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The world’s largest plagiogranite formed by reworking of juvenile crust, not in a mid-ocean ridge environment as commonly assumed

The formation of continental crust on Earth was a critical step in the development of the plate tectonic system and the eventual explosion of complex life. However, the mechanism(s) responsible for the generation of continental crust remains debated. The presence of a large quantity of granites is a hallmark of continental crust both as its building blocks and as a way of consolidating such crust. However, a special variety of granite, plagiogranite, is commonly believed to only occur in small volumes, and only in mid-ocean ridge environments.

Figure 1
Figure 1: A field photo of the plagiogranite complex with mafic enclaves.

In a recently published paper in Nature journal Communications Earth & Environment, the EDRG team and collaborators report the world’s largest known plagiogranite complex (up to 5,000 km2) in the Eastern Desert of Egypt, near El-Shadli (Figures 1 and 2), which lies in the north-western part of the Neoproterozoic Arabian-Nubian Shield (ANS). Field evidence indicates that the plagiogranite complex, including some mafic members, intruded newly accreted juvenile oceanic terranes. Petrological, geochemical, and isotopic data indicate that the plagiogranite complex was produced by extensive partial melting of the accreted oceanic lower crust (as a proto-continental crust) instead of the previously known mechanisms in mid-ocean ridge environments. The formation was likely linked to mantle plume activity during the break-up of the supercontinent Rodinia (Figure 3). This work documents a previously overlooked mechanism for the formation of plagiogranite, and it could potentially serve as an analogue for the formation and consolidation of some of the earliest continental crust on Earth.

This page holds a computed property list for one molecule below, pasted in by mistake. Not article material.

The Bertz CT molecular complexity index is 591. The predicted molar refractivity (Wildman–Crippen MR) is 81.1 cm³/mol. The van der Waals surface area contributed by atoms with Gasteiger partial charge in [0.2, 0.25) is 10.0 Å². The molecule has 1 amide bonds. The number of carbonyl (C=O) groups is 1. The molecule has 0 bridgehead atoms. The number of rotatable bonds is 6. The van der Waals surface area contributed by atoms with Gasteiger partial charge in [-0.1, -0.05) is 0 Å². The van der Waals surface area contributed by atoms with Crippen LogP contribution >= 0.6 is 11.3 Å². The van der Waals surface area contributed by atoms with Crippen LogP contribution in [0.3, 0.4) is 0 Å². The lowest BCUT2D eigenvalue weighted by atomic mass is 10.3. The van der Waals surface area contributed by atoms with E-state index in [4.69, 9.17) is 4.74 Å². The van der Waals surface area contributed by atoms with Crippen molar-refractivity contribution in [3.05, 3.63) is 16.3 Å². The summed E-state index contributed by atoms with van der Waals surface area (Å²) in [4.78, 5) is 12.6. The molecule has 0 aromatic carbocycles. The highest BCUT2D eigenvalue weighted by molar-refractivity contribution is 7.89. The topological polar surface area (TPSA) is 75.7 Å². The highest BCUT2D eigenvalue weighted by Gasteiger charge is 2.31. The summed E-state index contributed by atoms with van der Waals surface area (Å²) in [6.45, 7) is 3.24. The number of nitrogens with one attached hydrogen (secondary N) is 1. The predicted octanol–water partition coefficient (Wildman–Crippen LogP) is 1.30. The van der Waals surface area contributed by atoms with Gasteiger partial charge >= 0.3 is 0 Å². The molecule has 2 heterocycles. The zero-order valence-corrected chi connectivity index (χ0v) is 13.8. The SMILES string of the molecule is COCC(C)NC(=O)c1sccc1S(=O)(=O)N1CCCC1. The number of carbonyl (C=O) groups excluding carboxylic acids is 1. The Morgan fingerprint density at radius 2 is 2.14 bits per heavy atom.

Figure 2
Figure 2: Geological map of the studied El-Shadli area with sample locations. The rock units include the El-Shadli bimodal volcanic rocks, the El-Shadli plagiogranites-diorite-gabbro assemblage (this study), the W. Ghadir ophiolitic assemblage, the W. Hafafit core complex, post-collision alkaline granites, and post-collisional volcanics.
Figure 3
Figure 3: A tectonic model for the formation of the El-Shadli plutonic complex. (a) Oceanic spreading and subduction along a continental arc during ~830–750 Ma, highlighting hydrothermal fluids circulating and altering the lower oceanic crust near MOR. (b) Accretion of oceanic terranes (including oceanic arcs) during ~750–730 Ma, forming a juvenile proto-continental crust. (c) Formation of the El-Shadli plagiogranites and associated gabbros above asthenosphere upwelling possibly driven by a mantle plume at ~ 730–720 Ma by partial melting the accreted lower oceanic crust. (d) Tectonostratigraphic column of the study region.

Contact person: Dr Hamed Gamal El Dien & Prof Zheng-Xiang Li, Earth Dynamics Research Group, Curtin University.

Relevant publication:

Gamal El Dien, H., Li, Z.X., Abu Anbar, M., Doucet, L.S., Murphy, J.B., Evans, N.J., Xia, X.P., Li, J., 2021. The largest plagiogranite on Earth formed by re-melting of juvenile proto-continental crust. Communications Earth & Environment2, 138.